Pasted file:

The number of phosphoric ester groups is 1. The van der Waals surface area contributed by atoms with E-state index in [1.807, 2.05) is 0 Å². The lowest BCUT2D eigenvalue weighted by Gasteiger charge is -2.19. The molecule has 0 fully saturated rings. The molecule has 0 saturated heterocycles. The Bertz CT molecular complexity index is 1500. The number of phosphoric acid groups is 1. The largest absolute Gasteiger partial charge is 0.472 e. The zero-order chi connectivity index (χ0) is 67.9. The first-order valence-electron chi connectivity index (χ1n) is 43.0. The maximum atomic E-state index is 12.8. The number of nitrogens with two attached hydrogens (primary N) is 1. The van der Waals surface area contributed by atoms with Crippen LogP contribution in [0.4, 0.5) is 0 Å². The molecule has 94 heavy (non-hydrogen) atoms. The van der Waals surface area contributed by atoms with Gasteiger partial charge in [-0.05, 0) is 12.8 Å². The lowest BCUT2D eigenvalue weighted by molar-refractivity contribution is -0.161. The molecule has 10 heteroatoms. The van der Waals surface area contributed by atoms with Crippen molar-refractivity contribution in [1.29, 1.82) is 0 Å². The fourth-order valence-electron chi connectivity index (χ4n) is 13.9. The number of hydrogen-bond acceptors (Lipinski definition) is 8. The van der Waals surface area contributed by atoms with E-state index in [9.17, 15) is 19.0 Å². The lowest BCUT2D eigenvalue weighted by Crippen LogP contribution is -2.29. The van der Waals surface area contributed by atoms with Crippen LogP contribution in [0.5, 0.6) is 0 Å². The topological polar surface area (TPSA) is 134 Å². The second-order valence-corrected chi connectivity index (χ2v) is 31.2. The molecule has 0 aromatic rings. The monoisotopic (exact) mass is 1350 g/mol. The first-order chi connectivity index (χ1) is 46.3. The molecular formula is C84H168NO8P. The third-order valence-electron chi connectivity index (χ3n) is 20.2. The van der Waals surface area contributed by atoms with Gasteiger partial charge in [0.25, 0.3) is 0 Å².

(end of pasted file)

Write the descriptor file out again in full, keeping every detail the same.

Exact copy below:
The number of phosphoric ester groups is 1. The van der Waals surface area contributed by atoms with E-state index in [1.807, 2.05) is 0 Å². The lowest BCUT2D eigenvalue weighted by Gasteiger charge is -2.19. The molecule has 0 fully saturated rings. The molecule has 0 saturated heterocycles. The Bertz CT molecular complexity index is 1500. The number of phosphoric acid groups is 1. The largest absolute Gasteiger partial charge is 0.472 e. The zero-order chi connectivity index (χ0) is 67.9. The first-order valence-electron chi connectivity index (χ1n) is 43.0. The maximum atomic E-state index is 12.8. The number of nitrogens with two attached hydrogens (primary N) is 1. The van der Waals surface area contributed by atoms with Crippen LogP contribution in [0.4, 0.5) is 0 Å². The molecule has 94 heavy (non-hydrogen) atoms. The van der Waals surface area contributed by atoms with Gasteiger partial charge in [-0.05, 0) is 12.8 Å². The lowest BCUT2D eigenvalue weighted by molar-refractivity contribution is -0.161. The molecule has 10 heteroatoms. The van der Waals surface area contributed by atoms with Crippen molar-refractivity contribution in [1.29, 1.82) is 0 Å². The fourth-order valence-electron chi connectivity index (χ4n) is 13.9. The number of hydrogen-bond acceptors (Lipinski definition) is 8. The van der Waals surface area contributed by atoms with E-state index in [9.17, 15) is 19.0 Å². The lowest BCUT2D eigenvalue weighted by Crippen LogP contribution is -2.29. The van der Waals surface area contributed by atoms with Crippen LogP contribution in [0.5, 0.6) is 0 Å². The topological polar surface area (TPSA) is 134 Å². The second-order valence-corrected chi connectivity index (χ2v) is 31.2. The molecule has 0 aromatic rings. The monoisotopic (exact) mass is 1350 g/mol. The first-order chi connectivity index (χ1) is 46.3. The molecular formula is C84H168NO8P. The third-order valence-electron chi connectivity index (χ3n) is 20.2. The van der Waals surface area contributed by atoms with Gasteiger partial charge in [0.25, 0.3) is 0 Å².